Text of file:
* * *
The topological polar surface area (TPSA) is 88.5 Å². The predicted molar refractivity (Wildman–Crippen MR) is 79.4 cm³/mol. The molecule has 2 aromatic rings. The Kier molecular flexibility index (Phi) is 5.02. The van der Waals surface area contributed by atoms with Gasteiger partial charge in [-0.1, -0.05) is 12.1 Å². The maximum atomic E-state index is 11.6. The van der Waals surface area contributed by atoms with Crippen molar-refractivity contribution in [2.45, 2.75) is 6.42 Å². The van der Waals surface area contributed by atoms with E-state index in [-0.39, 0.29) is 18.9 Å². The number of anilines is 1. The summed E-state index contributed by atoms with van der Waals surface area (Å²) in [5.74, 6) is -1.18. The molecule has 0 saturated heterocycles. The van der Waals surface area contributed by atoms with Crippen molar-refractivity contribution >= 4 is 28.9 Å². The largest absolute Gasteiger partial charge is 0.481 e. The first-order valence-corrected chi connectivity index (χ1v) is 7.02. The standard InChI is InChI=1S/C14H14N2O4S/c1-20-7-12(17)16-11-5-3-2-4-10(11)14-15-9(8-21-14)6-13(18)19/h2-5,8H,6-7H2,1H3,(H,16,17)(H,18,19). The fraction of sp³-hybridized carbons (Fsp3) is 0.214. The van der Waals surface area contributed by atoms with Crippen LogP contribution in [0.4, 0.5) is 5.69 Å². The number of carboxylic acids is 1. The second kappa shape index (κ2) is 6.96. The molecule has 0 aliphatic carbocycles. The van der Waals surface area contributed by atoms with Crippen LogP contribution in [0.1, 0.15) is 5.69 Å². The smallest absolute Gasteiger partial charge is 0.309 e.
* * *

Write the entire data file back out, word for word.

The topological polar surface area (TPSA) is 88.5 Å². The predicted molar refractivity (Wildman–Crippen MR) is 79.4 cm³/mol. The molecule has 2 aromatic rings. The Kier molecular flexibility index (Phi) is 5.02. The van der Waals surface area contributed by atoms with Gasteiger partial charge in [-0.1, -0.05) is 12.1 Å². The maximum atomic E-state index is 11.6. The van der Waals surface area contributed by atoms with Crippen molar-refractivity contribution in [2.45, 2.75) is 6.42 Å². The van der Waals surface area contributed by atoms with E-state index in [-0.39, 0.29) is 18.9 Å². The number of anilines is 1. The summed E-state index contributed by atoms with van der Waals surface area (Å²) in [5.74, 6) is -1.18. The molecule has 0 saturated heterocycles. The van der Waals surface area contributed by atoms with Crippen molar-refractivity contribution >= 4 is 28.9 Å². The largest absolute Gasteiger partial charge is 0.481 e. The first-order valence-corrected chi connectivity index (χ1v) is 7.02. The standard InChI is InChI=1S/C14H14N2O4S/c1-20-7-12(17)16-11-5-3-2-4-10(11)14-15-9(8-21-14)6-13(18)19/h2-5,8H,6-7H2,1H3,(H,16,17)(H,18,19). The fraction of sp³-hybridized carbons (Fsp3) is 0.214. The van der Waals surface area contributed by atoms with Crippen LogP contribution in [0.4, 0.5) is 5.69 Å². The number of carboxylic acids is 1. The second kappa shape index (κ2) is 6.96. The molecule has 0 aliphatic carbocycles. The van der Waals surface area contributed by atoms with Crippen LogP contribution in [0.1, 0.15) is 5.69 Å². The smallest absolute Gasteiger partial charge is 0.309 e.